dom to worship should not be
taken for granted.
Besides our perspective, we also
bring resources to the ministry
table such as cultural knowledge,
language competency and social
capital. We are familiar with ministry among our people groups and
we know people who may be living
in the neighbourhoods around your
churches. We speak their language
and know their culture.
Who better to reach Farsi speakers from Iran than the growing
Iranian Church in Canada? Who
better to reach immigrants from
Pakistan or Afghanistan than local
churches made up of such ethnici-ties? We would love to partner with
established churches to reach out
to their neighbours in more effective ways.
TIM: Do you have any final words of encouragement?
DC: We can’t have mutual sharing
without knowing and trusting each
other. We really hope to build ongoing relationships between and
among churches and denominational groups. We hope to be Kingdom partners – we hope our ideas
would be listened to and the way
we do ministry would be valued.
When we are involved in meaningful partnerships with one another,
we will all experience fruitful
ministry where people come to
faith and God is glorified.
A WEEK LATERthe TIM staff got
together back at Tyndale to talk
about the experience. We were excited by the experience we had
shared with our friends from the
diaspora church and all we had
learned. We talked about what
confirmed our knowledge from our
other work, but also what surprised
us, and the very strong emotions
expressed as church planters talked
with passion about their ministries.
Immigrant church planters in
multicultural cities like Toronto are
crying out for partnership from es-
tablished churches, and their pleas
for help have sometimes been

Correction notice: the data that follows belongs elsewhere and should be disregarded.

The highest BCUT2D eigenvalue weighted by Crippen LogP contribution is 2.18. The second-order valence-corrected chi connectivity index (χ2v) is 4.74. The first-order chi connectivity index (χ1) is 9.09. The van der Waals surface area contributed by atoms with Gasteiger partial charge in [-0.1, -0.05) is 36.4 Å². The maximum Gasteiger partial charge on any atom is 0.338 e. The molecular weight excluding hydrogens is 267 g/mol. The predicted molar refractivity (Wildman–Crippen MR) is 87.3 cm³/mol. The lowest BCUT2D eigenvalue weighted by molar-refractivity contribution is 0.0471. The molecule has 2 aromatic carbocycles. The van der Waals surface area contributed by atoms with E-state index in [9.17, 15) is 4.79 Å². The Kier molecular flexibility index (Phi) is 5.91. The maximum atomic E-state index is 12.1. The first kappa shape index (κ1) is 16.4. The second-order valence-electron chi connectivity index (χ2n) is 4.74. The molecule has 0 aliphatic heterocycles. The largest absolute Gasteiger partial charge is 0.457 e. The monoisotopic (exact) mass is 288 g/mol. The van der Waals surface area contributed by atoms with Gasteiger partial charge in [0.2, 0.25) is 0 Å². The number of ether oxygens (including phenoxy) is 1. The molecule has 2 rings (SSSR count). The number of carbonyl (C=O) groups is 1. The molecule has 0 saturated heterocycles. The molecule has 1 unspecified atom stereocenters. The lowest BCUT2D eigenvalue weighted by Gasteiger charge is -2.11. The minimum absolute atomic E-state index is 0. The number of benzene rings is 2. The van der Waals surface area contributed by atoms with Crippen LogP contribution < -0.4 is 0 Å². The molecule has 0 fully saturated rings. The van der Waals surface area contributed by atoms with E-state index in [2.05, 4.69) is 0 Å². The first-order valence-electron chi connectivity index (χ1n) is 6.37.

overlooked. They long to be received
more fully as Kingdom partners in
Canada rather than only as space
renters in empty church buildings.
We learned diaspora churches
and established churches have
many concerns in common. We
learned context matters for effect-
ive ministry. Forming meaningful
relationships, respecting each
other as equals and learning from
each other can lead to different
understandings of how to do min-
istry that are contextually appropri-
ate to the concerns of specific
people groups and communities.
We also learned both established
and diaspora churches need to develop intercultural competency to
navigate the cultural and ministry
complexities of our urban centres.
All this begins with the desire to
hear the passion and vision of those
who might be described as “the
stranger among us.” Let’s put aside
our agenda and begin to see how
God has brought the global Church
to our cities for the upbuilding of
His Church and His Kingdom. /FT
Elsie Lo, Mark Chapman and Robert Cousins
are all staff at the Tyndale Intercultural
Ministries Centre ( www.Tyndale.ca/ TIM) in Toronto.
How established churches can begin
to reach out to diaspora churches
Initiate conversations with new immigrant church leaders in your
denomination or community, and seek to build trusting relationships.
Consider opening your church facility to a new immigrant church
with the goal of developing Kingdom partnerships.
Consider how your church might partner with the diaspora church to
reach unreached peoples in your city.
Plan a short-term mission trip overseas in partnership with a
diaspora church from your city.
Centre ( TIM Centre)
advocates for these
among its networks of
partners and churches.
We come alongside
pastors like Alex to
provide support as
they develop their
ministries. As we
have listened to these
planters, their stories of
struggle inspired us to
bring their challenges
and concerns to the
The TIM Centre is
part of the Open
Learning Centre of
College & Seminary.
Our core vision is
“the Church from
all nations bringing
Christ to all nations.”
We believe mission
is no longer one
directional, “the West
to the rest,” but is now
from everywhere to
every where beginning
on our doorstep to the
ends of the earth.
We have learned new
forms of training are
needed to respond to
the unique ministry
context we serve.
Over 85 per cent of the
our unique missional
Diploma) come from
the diaspora church.
We have also created
a unique web portal
com dedicated to
diversity of Toronto.
TIM Centre director Robert Cousins (right) discussing gospel outreach in Toronto.